Chapter 34 administration of an infection in little ones with Bone Marrow Failure (pages 745–754): Subarna Chakravorty and Ian M. Hann
Chapter 35 Hematologic results of Systemic illness and Nonhematopoietic Tumors (pages 755–777): Angela Thomas
Chapter 36 Lysosomal garage problems (pages 778–791): Brad T. Tinkle and Gregory A. Grabowski
Chapter 37 Reference Values (pages 792–810): Paula S. Simpkin and Roderick F. Hinchliffe
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Additional resources for Pediatric Hematology, Third Edition
Diamond–Blackfan syndrome: evidence against cell-mediated erythropoietic suppression. Blood 1978; 51: 1125 – 8. 55. Hoffman R, Zanjani ED, Vila J, Zaluky R, Lutton JD, Wasserman LR. Diamond–Blackfan syndrome: lymphocytemediated suppression of erythropoiesis. Science 1976; 193: 899 – 900. 56. Steinberg MH, Colemen MF, Pennebaker JN. Diamond–Blackfan syndrome: evidence for T-cell mediated suppression of erythroid development and a serum blocking factor associated with remission. Br J Haematol 1979; 41: 57– 68.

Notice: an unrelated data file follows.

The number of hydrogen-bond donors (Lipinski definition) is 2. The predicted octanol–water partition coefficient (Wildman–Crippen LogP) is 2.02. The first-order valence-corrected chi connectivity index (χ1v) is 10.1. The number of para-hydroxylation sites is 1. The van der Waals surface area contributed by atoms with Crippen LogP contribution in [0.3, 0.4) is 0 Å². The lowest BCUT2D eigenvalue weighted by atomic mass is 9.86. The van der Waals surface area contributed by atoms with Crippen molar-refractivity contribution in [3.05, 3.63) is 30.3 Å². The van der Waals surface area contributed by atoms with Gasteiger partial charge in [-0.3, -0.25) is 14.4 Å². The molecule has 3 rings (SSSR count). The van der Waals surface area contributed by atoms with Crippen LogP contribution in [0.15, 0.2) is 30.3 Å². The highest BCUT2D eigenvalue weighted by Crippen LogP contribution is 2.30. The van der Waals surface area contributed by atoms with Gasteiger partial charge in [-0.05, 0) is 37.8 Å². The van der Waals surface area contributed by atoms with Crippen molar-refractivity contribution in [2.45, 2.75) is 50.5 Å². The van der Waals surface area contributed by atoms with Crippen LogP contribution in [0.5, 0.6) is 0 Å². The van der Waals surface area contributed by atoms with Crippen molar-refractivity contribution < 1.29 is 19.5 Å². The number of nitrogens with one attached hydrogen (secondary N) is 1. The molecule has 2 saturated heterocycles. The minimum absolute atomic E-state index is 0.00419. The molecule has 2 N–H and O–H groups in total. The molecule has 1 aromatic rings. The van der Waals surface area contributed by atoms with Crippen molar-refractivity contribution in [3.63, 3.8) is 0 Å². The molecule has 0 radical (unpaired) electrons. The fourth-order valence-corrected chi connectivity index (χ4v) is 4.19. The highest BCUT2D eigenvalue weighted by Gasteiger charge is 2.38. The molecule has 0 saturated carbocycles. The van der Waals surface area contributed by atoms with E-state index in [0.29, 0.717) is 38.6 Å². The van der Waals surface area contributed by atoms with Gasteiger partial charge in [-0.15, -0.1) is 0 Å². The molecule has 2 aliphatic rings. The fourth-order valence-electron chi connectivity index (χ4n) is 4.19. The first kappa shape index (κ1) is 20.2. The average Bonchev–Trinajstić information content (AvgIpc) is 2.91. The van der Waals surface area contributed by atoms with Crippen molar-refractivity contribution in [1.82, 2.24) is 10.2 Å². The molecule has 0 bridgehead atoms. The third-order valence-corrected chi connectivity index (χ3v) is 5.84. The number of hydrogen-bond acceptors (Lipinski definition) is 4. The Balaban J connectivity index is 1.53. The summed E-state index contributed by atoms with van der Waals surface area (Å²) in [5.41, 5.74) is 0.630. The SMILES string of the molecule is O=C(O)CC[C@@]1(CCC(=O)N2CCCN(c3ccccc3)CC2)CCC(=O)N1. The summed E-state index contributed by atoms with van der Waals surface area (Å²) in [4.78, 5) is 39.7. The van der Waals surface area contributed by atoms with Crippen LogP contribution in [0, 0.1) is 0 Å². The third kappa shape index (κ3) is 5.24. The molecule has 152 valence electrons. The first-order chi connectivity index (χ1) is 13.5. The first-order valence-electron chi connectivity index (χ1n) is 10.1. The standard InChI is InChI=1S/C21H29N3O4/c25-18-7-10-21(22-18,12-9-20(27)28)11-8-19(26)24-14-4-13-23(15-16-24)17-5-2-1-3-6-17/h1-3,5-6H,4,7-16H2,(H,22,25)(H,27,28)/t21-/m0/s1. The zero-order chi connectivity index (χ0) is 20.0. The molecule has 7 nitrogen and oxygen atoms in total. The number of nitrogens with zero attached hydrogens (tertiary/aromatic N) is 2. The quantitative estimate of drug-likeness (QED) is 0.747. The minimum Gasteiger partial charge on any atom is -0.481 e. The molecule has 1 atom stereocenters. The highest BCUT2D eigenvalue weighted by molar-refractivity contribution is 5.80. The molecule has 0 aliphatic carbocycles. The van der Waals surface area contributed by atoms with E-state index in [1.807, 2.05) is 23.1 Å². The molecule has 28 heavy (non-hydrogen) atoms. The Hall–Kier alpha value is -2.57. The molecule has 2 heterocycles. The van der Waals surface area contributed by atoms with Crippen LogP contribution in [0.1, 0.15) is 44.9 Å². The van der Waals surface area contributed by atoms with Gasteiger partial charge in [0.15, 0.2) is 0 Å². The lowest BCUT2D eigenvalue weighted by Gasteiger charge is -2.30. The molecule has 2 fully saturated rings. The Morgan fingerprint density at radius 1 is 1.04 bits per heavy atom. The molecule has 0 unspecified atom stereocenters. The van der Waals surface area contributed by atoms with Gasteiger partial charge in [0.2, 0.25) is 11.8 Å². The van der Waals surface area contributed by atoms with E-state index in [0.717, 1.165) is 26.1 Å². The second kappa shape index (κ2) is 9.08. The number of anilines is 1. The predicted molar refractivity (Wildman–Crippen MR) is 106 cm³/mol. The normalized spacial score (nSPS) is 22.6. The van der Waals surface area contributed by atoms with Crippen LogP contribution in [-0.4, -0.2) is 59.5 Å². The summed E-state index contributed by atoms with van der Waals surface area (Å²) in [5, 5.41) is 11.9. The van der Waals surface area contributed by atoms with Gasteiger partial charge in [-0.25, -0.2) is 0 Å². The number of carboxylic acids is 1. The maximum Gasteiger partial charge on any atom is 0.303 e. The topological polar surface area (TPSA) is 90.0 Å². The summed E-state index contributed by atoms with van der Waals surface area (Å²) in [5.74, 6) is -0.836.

269. Hovinga JA, Solenthaler M, Dufour JF. Congenital dyserythropoietic anaemia type II (HEMPAS) and haemochromatosis: a report of two cases. Eur J Gastroenterol Hepatol 2003; 15: 1141–7. 270. Greiner TC, Burns CP, Dick FR, Henry KM, Mahmood I. Congenital dyserythropoietic anemia type II diagnosed in a 69-year-old patient with iron overload. Am J Clin Pathol 1992; 98: 522 – 5. 29 Pediatric Hematology, Third Edition Edited By Robert J. Arceci, Ian M. Hann, Owen P. , idiopathic aplastic anemia) or can occur as part of several inherited syndromes.
Transient erythroblastopenia in siblings. Acta Paediatr Scand 1982; 71: 689 – 90. Skeppner G, Forestier E, Henter JI, Wranne L. Transient red cell aplasia in siblings: a common environmental or a common hereditary factor? Acta Paediatr 1998; 87: 43 –7. Gustavsson P, Klar J, Matsson H et al. 2 region but not caused by mutations in coding sequences of the ribosomal protein S19 (RPS19) gene. Br J Haematol 2002; 119: 261– 4. Owren PA. Congenital haemolytic jaundice. The pathogenesis of the “haemolytic crisis”.
Pediatric Hematology, Third Edition by Hagop M. Kantarjian, Robert A. Wolff